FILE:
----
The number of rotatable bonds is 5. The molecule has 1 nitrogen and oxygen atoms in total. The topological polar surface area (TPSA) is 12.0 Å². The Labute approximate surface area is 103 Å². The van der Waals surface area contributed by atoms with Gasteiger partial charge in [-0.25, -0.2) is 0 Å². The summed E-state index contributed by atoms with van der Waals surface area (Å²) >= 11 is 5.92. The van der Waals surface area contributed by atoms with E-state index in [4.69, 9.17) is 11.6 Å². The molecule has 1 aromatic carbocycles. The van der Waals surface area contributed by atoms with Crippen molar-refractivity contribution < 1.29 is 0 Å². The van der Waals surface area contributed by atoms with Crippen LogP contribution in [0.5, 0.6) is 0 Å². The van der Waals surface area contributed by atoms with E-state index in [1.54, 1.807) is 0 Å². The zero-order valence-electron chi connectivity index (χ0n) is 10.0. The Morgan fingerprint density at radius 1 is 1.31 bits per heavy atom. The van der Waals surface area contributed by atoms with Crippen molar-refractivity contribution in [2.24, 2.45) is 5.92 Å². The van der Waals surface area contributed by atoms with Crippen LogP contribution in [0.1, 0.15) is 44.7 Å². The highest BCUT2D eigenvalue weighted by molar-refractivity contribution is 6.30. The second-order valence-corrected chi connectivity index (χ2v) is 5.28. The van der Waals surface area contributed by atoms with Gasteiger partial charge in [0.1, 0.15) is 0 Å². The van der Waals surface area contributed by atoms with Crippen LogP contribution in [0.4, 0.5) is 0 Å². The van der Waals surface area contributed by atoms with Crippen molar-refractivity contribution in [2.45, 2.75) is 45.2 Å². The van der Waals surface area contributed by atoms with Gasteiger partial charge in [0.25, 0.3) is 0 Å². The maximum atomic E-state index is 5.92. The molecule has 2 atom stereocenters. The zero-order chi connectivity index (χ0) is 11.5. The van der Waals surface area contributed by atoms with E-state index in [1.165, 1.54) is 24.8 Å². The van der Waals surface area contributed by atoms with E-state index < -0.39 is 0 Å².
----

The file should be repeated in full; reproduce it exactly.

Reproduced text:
The number of rotatable bonds is 5. The molecule has 1 nitrogen and oxygen atoms in total. The topological polar surface area (TPSA) is 12.0 Å². The Labute approximate surface area is 103 Å². The van der Waals surface area contributed by atoms with Gasteiger partial charge in [-0.25, -0.2) is 0 Å². The summed E-state index contributed by atoms with van der Waals surface area (Å²) >= 11 is 5.92. The van der Waals surface area contributed by atoms with E-state index in [4.69, 9.17) is 11.6 Å². The molecule has 1 aromatic carbocycles. The van der Waals surface area contributed by atoms with Crippen molar-refractivity contribution < 1.29 is 0 Å². The van der Waals surface area contributed by atoms with Crippen LogP contribution in [0.5, 0.6) is 0 Å². The van der Waals surface area contributed by atoms with E-state index in [1.54, 1.807) is 0 Å². The zero-order valence-electron chi connectivity index (χ0n) is 10.0. The Morgan fingerprint density at radius 1 is 1.31 bits per heavy atom. The van der Waals surface area contributed by atoms with Crippen molar-refractivity contribution in [2.24, 2.45) is 5.92 Å². The van der Waals surface area contributed by atoms with Crippen LogP contribution in [0.1, 0.15) is 44.7 Å². The highest BCUT2D eigenvalue weighted by molar-refractivity contribution is 6.30. The second-order valence-corrected chi connectivity index (χ2v) is 5.28. The van der Waals surface area contributed by atoms with Gasteiger partial charge in [0.1, 0.15) is 0 Å². The van der Waals surface area contributed by atoms with Crippen LogP contribution in [0.4, 0.5) is 0 Å². The van der Waals surface area contributed by atoms with Crippen molar-refractivity contribution in [2.45, 2.75) is 45.2 Å². The van der Waals surface area contributed by atoms with Gasteiger partial charge in [0.25, 0.3) is 0 Å². The maximum atomic E-state index is 5.92. The molecule has 2 atom stereocenters. The zero-order chi connectivity index (χ0) is 11.5. The van der Waals surface area contributed by atoms with E-state index in [1.165, 1.54) is 24.8 Å². The van der Waals surface area contributed by atoms with E-state index < -0.39 is 0 Å².